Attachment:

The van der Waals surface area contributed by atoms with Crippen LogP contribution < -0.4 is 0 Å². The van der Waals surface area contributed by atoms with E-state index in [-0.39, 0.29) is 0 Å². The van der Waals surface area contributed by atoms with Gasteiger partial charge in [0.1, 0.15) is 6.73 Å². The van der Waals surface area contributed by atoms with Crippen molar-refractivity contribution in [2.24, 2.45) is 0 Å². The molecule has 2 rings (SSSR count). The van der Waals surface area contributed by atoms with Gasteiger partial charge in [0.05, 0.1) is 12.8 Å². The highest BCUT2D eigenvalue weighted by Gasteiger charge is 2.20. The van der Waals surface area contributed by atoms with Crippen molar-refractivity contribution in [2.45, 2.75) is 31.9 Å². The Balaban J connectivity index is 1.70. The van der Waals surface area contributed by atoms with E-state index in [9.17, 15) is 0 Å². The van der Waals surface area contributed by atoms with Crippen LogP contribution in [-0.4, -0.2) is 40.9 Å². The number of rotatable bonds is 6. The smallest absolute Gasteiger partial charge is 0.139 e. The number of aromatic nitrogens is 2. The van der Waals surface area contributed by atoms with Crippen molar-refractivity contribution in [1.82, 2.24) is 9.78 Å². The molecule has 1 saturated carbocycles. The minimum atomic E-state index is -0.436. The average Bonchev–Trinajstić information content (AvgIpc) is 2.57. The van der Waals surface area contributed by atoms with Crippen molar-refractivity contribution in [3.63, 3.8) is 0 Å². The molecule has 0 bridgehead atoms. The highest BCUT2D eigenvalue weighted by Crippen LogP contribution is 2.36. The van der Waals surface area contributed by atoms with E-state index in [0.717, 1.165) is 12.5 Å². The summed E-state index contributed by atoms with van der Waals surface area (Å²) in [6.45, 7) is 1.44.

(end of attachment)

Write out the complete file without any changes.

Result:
The van der Waals surface area contributed by atoms with Crippen LogP contribution < -0.4 is 0 Å². The van der Waals surface area contributed by atoms with E-state index in [-0.39, 0.29) is 0 Å². The van der Waals surface area contributed by atoms with Gasteiger partial charge in [0.1, 0.15) is 6.73 Å². The van der Waals surface area contributed by atoms with Crippen molar-refractivity contribution in [2.24, 2.45) is 0 Å². The molecule has 2 rings (SSSR count). The van der Waals surface area contributed by atoms with Gasteiger partial charge in [0.05, 0.1) is 12.8 Å². The highest BCUT2D eigenvalue weighted by Gasteiger charge is 2.20. The van der Waals surface area contributed by atoms with Crippen molar-refractivity contribution in [2.45, 2.75) is 31.9 Å². The Balaban J connectivity index is 1.70. The van der Waals surface area contributed by atoms with E-state index in [9.17, 15) is 0 Å². The van der Waals surface area contributed by atoms with Crippen LogP contribution in [-0.4, -0.2) is 40.9 Å². The number of rotatable bonds is 6. The smallest absolute Gasteiger partial charge is 0.139 e. The number of aromatic nitrogens is 2. The van der Waals surface area contributed by atoms with Crippen molar-refractivity contribution in [1.82, 2.24) is 9.78 Å². The molecule has 1 saturated carbocycles. The minimum atomic E-state index is -0.436. The average Bonchev–Trinajstić information content (AvgIpc) is 2.57. The van der Waals surface area contributed by atoms with Crippen molar-refractivity contribution in [3.63, 3.8) is 0 Å². The molecule has 0 bridgehead atoms. The highest BCUT2D eigenvalue weighted by Crippen LogP contribution is 2.36. The van der Waals surface area contributed by atoms with E-state index in [0.717, 1.165) is 12.5 Å². The summed E-state index contributed by atoms with van der Waals surface area (Å²) in [6.45, 7) is 1.44.